DES MOINES — Thousands of state employees, many of whom no longer are allowed to bargain collectively for benefits, could face significantly higher health care costs starting Jan. 1.
Officials with the Iowa Department of Administrative Services say they are unable to calculate the total cost of the 2018 state employees’ group insurance program through Wellmark until after the enrollment period ends Nov. 17. But a preliminary analysis of executive branch employees indicates the state would save $20.5 million, while costs for its 18,789 workers would go up at least $11.7 million. The annual cost of the contract is estimated at $312.8 million, nearly $9 million less than now.
The numbers supplied by the state’s Department of Management do not include regent system employees, retirees, or state public safety officers still covered under collective bargaining, two smaller classifications that likely would push the overall employee cost share higher. There are about 5,800 regents merit-covered employees and about 4,600 retirees in the 2017 plan year. Retirees bear the full cost of premiums.
Currently, it costs $521.9 million to cover 29,854 public employees through Dec. 31, with the state’s share estimated at $496.8 million and the employees’ share at nearly $25.1 million.
In calendar year 2016, the state paid $463.8 million for its employees’ group insurance program, while the 31,748 covered participants contributed nearly $20.8 million of the overall $484.6 million contract.
“It’s going to be a significant cost shift,” said Danny Homan, president of the American Federation of State, County and Municipal Employees Council 61, the state’s largest public-sector union.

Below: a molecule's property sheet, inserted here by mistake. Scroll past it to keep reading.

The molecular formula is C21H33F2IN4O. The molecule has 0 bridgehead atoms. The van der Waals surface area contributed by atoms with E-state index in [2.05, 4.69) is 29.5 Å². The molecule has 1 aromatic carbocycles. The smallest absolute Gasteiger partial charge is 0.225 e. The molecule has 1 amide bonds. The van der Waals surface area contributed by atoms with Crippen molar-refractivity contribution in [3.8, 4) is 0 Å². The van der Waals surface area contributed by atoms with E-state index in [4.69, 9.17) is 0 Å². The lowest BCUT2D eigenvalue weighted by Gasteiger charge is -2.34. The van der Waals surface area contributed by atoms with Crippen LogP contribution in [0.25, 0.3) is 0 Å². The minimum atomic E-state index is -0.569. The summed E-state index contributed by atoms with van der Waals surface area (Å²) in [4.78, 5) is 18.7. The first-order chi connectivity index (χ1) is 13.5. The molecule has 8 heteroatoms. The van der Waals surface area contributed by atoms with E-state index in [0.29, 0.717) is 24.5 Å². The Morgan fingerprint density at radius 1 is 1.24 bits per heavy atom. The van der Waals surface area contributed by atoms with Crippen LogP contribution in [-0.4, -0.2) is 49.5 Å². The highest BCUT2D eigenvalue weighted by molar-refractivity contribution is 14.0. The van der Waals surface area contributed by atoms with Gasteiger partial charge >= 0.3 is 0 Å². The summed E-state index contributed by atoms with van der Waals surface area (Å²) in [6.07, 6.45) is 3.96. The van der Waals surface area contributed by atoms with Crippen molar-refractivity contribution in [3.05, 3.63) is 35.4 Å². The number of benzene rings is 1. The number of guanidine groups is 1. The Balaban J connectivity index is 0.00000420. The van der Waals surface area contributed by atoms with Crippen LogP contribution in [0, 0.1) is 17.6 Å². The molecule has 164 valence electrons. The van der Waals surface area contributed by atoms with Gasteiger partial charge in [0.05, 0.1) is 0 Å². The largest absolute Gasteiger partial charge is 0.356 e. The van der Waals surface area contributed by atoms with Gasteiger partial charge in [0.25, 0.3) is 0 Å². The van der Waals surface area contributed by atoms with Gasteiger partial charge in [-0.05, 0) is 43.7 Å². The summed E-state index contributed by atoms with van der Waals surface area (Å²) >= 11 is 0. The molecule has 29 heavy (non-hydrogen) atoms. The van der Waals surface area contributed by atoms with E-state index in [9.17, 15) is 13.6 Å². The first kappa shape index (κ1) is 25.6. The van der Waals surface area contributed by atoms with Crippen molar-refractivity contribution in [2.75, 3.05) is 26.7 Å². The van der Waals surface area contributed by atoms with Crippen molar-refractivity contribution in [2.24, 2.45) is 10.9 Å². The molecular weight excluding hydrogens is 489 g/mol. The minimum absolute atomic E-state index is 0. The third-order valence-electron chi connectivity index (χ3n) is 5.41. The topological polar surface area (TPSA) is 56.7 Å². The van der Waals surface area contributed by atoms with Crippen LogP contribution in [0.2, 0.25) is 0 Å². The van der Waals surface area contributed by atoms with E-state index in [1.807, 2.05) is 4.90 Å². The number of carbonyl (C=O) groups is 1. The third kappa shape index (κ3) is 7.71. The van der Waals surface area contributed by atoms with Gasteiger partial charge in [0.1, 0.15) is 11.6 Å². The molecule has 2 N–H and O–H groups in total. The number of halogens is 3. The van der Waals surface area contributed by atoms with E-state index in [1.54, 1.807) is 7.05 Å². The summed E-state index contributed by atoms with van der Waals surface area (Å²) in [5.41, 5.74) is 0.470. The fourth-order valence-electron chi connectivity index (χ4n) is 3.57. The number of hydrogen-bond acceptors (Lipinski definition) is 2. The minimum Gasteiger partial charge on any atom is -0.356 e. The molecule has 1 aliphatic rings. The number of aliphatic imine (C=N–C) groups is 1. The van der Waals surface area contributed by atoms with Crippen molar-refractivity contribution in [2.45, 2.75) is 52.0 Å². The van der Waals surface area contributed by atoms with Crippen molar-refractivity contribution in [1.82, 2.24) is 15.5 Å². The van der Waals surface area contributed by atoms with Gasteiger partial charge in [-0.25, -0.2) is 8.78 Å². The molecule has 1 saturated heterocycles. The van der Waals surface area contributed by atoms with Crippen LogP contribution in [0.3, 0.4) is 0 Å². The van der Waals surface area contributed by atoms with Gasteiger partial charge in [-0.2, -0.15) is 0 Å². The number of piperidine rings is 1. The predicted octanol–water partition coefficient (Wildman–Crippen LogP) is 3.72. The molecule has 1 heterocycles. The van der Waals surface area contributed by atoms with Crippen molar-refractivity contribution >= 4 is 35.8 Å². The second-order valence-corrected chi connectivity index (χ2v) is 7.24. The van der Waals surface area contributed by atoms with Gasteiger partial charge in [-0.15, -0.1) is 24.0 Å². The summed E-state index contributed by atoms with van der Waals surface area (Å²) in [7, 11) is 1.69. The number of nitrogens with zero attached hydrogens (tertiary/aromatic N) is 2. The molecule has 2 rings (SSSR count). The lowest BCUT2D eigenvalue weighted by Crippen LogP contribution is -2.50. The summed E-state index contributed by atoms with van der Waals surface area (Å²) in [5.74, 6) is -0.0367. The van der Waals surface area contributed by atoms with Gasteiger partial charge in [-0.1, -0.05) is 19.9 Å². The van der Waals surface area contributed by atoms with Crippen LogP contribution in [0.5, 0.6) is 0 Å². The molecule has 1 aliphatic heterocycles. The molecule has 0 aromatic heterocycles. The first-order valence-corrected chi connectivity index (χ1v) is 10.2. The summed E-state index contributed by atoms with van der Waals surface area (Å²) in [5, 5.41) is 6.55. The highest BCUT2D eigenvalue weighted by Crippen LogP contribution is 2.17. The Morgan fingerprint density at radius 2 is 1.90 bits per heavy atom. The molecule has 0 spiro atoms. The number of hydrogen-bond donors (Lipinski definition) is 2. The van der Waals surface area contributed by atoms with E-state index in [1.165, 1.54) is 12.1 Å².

He noted the 2018 plan redesign replacing five insurance options with just two options could mean higher premiums and more out-of-pocket costs for workers who received a 1 percent raise.
“It’s atrocious,” he added. “They’re trying to balance their budget on the backs of hardworking men and women.”
Figures from Administrative Services show that full-time AFSCME state employees covered under the least expensive option pay $20 a month for either a single or family plan. Under the new design, that will be $40 per month under the single rate or $150 per family for the Iowa Choice option; or $93 a month for single coverage and $273 per family under the National Choice option.
Currently, those employees can choose more expensive plans with enhanced benefits — ranging up to $335 a month for the costliest option, figures show. It's possible that despite the overall cost increase to the employees, some could see premiums decrease if they move from the most expensive family plan in 2017 to either family plan in 2018.
Under both Wellmark options, there would be a $250 deductible for single coverage and $500 for family coverage. Co-pays for visits to a primary care provider would be $15 or $30 for specialists. Out-of-pocket expenses would be capped at $1,000 for single coverage and $2,000 for families.
While the redesigned plans mark a substantial cost increase to many, the new premium rates are less than what the average Iowan pays for health insurance offered through the workplace.